Turkey comes away with a black eye on the EU summit. The threat of severe sanctions is maintained. The date for the next pivotal meeting has been set.
The EU will impose new sanctions on Turkey. The reason for this is the unauthorized Turkish gas exploration for Cyprus, according to a decision by the heads of state or government at the EU summit in Brussels.
The sanctions can affect individuals as well as companies involved in exploratory drilling that is considered illegal. They must ultimately be decided by the Council of Ministers and include entry bans and property freezes.
For now, however, there are no sanctions against entire branches of the economy or an EU arms embargo. Appropriate demands due to the continuing confrontational policy of the Ankara government did not find the necessary unanimous support.
Further options for action should be worked out in March
According to Friday night’s decision, more drastic measures could be taken at the next regular EU summit on March 25 and 26 next year. Until then, the European Commission and the Foreign Service will have to work out further options for measures. They are also expected to present a report on the situation in the Eastern Mediterranean and political and economic relations between the EU and Turkey.
Turkey has been criticized mainly for its controversial gas exploration in sea areas off Cyprus and near Greek islands. Provocations in the conflict over the partition of Cyprus and violations of the UN arms embargo against Libya are also considered unacceptable. Turkey rejects the allegations.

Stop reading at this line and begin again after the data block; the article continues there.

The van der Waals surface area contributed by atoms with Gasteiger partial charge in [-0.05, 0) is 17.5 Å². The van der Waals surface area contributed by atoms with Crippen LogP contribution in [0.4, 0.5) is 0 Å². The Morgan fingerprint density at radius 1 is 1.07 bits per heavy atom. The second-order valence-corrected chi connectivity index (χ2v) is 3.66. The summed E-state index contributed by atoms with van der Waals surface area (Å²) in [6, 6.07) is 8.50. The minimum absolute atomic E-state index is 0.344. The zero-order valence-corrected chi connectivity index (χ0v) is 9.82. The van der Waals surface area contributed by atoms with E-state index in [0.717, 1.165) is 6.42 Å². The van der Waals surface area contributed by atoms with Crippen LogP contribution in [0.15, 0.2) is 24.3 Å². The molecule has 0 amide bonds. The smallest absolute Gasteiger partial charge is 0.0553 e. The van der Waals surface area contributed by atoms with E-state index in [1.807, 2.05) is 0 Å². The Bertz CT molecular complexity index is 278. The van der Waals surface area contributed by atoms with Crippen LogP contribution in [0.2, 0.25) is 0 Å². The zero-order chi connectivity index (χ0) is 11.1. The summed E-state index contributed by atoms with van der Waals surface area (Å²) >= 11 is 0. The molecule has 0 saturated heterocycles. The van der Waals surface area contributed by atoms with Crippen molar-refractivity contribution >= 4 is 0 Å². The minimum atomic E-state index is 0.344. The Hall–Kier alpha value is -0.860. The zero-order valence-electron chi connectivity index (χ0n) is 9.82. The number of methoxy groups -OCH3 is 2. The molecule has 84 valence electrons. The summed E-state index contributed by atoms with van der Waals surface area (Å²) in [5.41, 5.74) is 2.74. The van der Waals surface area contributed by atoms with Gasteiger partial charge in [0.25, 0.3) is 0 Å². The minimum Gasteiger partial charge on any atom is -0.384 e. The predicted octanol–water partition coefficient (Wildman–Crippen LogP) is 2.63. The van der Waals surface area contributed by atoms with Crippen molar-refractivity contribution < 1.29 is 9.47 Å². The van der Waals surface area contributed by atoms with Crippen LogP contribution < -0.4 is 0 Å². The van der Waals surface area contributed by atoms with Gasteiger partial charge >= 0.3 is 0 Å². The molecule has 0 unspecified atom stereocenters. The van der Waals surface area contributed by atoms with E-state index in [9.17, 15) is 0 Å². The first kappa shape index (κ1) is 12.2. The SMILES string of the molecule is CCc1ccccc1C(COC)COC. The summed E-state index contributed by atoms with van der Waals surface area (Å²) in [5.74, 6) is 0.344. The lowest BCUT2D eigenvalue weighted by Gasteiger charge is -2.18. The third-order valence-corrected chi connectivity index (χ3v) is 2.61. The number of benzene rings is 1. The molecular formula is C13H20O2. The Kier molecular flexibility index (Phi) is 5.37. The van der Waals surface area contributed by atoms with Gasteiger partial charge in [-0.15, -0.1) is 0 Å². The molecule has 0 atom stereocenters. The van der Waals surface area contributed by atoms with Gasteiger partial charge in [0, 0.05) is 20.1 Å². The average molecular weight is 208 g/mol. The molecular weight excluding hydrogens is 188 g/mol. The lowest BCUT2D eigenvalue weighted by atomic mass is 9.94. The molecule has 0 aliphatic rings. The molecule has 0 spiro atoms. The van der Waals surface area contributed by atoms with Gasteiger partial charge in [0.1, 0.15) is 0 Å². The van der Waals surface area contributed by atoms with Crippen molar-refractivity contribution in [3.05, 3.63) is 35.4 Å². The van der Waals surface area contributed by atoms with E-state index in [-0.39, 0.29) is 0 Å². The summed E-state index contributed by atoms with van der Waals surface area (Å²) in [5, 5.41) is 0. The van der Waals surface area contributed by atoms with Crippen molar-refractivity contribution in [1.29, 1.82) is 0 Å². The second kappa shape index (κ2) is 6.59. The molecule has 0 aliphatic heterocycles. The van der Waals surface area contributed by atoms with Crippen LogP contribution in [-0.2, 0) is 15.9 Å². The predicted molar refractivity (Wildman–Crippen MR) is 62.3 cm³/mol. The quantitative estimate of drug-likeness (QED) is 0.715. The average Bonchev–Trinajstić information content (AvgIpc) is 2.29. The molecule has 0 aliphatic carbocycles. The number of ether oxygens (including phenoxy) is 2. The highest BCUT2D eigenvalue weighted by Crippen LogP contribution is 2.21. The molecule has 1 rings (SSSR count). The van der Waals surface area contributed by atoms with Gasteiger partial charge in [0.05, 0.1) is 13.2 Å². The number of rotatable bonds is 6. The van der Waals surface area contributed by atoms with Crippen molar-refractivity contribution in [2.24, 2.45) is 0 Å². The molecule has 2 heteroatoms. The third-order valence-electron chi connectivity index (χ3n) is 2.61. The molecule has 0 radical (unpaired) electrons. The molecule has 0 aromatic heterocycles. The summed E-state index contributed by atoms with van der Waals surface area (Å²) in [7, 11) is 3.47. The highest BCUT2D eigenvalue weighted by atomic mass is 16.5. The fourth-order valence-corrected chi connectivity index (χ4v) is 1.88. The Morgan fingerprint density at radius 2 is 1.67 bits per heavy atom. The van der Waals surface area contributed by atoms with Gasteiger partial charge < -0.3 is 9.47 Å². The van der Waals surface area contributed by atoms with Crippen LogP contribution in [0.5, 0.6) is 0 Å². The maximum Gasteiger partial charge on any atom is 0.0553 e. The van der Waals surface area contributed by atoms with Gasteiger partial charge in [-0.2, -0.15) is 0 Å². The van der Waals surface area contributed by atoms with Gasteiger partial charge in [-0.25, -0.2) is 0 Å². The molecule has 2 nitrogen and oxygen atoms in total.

As a result of gas exploration for Cyprus, the EU had already imposed entry bans and asset freezes on two executives from Turkish energy company TPAO in February. It was already decided in 2019 to limit the allocation of EU funds and to suspend negotiations on an air transport agreement. However, none of these measures has so far had any visible effect.
In addition to the new sanctions and the timetable for possible further action, the Heads of State or Government also agreed on a renewed offer of dialogue to the Ankara government. Accordingly, the offer of “a positive EU-Turkey agenda” remains on the table – the prerequisite is that Turkey is willing to resolve “differences in dialogue and in accordance with international law”.
According to the summit resolution, such a positive agenda could include business and trade and further cooperation on migration issues. According to the text, the EU will remain ready to provide financial support to Syrian refugees and host communities in Turkey.
Stoltenberg warned of a break with Turkey
The agreement on the new sanctions was preceded by weeks of discussion between the EU countries. Countries such as France, Greece and Cyprus, with painful EU sanctions up to and including suspension of the customs union, are in fact pushing on the hardest possible course. Germany, among others, is convinced that Turkey, for example, is needed as a partner in the fight against illegal migration and must not be alienated.
NATO Secretary General Jens Stoltenberg sees the situation in the same way as the German government. Shortly before the summit, he warned the EU against a break with ally Turkey. There are differences with Turkey that need to be addressed, Stoltenberg said. At the same time, however, one must recognize the importance of Turkey as part of NATO and also as part of the “Western family”. The country is an important ally in the fight against the terrorist militia “Islamic State” (IS). In addition, Turkey is home to the most refugees of all NATO allies, Stoltenberg said.